The third episode of STATION ELEVEN takes us exclusively to the second set of characters in the story. So, we are not spending time with Kristen (younger or older) but with Miranda Carroll (Danielle Deadwyler) & Arthur Leander (Gael García Bernal). What we know of them is from Episode 01. If you remember, (and if you don’t it gets replayed in #3) she stops by the theater to give Arthur the completed copy of her graphic novel Station Eleven. What this episode reveals is the background of how these two know each other. And also, the reason for the special gift.
The two don’t first meet in any unusual way. Arthur, the charismatic actor feeling on-top-of-the-world notes her in a diner where she is pencil etching graphics. He is like an unexpected storm that rumbles in and throws Miranda off-guard. In his actorly bravado, he invades her space to admire her art and wants to buy it. She doesn’t go for it but is flattered. He invites her elsewhere and she declines only to change her mind and follow him. And a relationship is born. There is good sex and her being caught up in the world of a celebrity and all seems good. But Miranda is not just arm-candy for him. She has her own job and her own artistry. We learn that she has been continuing to draw and layout Station Eleven and won’t give up on it. We also learn that Arthur is not too happy with her job and independence. But, in spite of that, they do find time to get married.
Then Miranda weathers a storm that causes her to alter her course drastically. At a dinner party, two big reveals happen. First, she shares about her art project. A dinner guest asks, her how soon is the piece going to be published and Miranda says that it isn’t going to be and the reply is “then, what’s the point.” Miranda explains that it is only meant for her. In essence, it isn’t about the finished product; it is about the process that makes her happy & fulfilled. It means far too much to her privately to ever let it be mass-produced. But then the next response just crashes it all. Elizabeth (Caitlin FitzGerald), Arthur’s co-star, thinks she is paying Miranda a compliment when she states that she has seen Miranda’s work and it is well done, that she is talented. She says Artie took her back to the pool house and showed it to her. Well, first, “Artie” comes out as a cute pet name that has got to irk Miranda, but worse than that, Arthur had no right to take anyone back to her art spot and show off her private work. That evening concludes with Miranda destroying her work as a result.
Some time passes, and of course, the episode dances timelines, so nothing plays out linearly. The couple is now divorced and Miranda takes a big job assignment in Maylasia, thus missing Arthur’s play premiere. She does manage to see her ex and give him the completed Station Eleven before she leaves because in their life apart she managed to create it again – it was that important to her. She is in Maylasia now, on a big business venture with her colleague Jim (Timothy Simons, VEEP’s big dick Jonah Ryan). While there she also weathers yet more rough times. I’m guessing by now you see why the episode is called “Hurricane.”At one point she uses the metaphor to explain her preparedness for crises. Well, she is hit with two big ones. She is alerted to the pandemic crisis and she is told of Arthur’s death. She panics over the first one and passes out upon hearing the second one. In some small ways, she still loved Arthur. The immediate shit-storm still needed to be dealt with and since she didn’t manage to get out of Maylasia, she holds up in her hotel room and is seen taping the vents and seams with tape hoping to ride out the threat. A knock at the door halts her efforts and an unexpected visitor enters. Well, where does this all lead?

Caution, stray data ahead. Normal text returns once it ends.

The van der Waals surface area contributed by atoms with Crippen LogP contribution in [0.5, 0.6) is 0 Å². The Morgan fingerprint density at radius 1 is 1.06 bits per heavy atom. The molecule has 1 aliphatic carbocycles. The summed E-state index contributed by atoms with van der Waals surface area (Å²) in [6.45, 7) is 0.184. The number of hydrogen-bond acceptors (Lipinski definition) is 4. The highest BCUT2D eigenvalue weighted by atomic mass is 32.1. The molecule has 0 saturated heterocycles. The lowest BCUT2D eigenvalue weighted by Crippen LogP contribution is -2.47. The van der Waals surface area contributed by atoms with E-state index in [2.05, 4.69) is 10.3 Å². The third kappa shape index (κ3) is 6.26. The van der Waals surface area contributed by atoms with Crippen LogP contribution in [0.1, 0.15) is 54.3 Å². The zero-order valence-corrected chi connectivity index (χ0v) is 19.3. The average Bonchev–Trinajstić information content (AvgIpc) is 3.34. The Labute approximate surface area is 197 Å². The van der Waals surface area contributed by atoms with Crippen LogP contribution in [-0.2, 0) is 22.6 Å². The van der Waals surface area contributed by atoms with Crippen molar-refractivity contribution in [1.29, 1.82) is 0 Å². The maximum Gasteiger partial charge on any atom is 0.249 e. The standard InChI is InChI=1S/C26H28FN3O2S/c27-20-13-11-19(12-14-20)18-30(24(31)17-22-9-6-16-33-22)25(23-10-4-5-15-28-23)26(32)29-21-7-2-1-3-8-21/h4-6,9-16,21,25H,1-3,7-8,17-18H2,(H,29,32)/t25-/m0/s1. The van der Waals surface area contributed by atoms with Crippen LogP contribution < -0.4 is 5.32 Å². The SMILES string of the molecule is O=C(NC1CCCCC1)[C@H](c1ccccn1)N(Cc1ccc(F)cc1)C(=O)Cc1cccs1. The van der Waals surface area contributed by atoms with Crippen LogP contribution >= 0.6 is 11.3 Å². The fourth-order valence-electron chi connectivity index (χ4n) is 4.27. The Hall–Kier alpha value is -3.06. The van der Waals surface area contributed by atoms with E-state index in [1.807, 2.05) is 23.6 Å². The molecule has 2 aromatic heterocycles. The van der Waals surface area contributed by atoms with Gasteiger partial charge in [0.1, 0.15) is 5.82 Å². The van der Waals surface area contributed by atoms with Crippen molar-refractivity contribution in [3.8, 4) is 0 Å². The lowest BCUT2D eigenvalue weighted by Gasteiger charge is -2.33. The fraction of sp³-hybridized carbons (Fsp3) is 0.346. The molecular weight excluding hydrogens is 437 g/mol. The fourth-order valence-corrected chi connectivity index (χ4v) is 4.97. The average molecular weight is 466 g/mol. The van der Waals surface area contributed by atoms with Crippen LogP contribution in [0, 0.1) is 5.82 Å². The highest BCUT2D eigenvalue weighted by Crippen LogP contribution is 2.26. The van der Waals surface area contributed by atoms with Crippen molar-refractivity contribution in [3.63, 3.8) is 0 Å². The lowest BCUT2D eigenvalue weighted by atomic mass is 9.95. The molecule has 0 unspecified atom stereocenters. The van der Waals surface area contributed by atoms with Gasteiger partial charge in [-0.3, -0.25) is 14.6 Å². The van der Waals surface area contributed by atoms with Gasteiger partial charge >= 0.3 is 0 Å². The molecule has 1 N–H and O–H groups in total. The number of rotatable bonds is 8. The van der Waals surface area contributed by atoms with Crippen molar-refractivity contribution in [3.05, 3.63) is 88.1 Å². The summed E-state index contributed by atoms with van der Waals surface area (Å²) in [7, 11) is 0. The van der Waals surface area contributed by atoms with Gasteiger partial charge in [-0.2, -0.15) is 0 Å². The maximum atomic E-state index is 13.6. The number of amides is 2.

All through this episode, I was wondering how all our storylines connect. What does Miranda’s story have to do with Kirsten’s? Having not read the source material this reviewer has no clue. Besides this show could deviate off of that as most shows do anyway. There are only two points they share – a copy of Station Eleven and that they are both artists. Are the journeys of these two artists & the necessity for art to live on (both personally for Miranda and socially for Kirsten) the only point of this show or does the plot of the graphic novel unlock something? Why was the creation of it so important and why does Kirsten covet it? There is so much more to learn.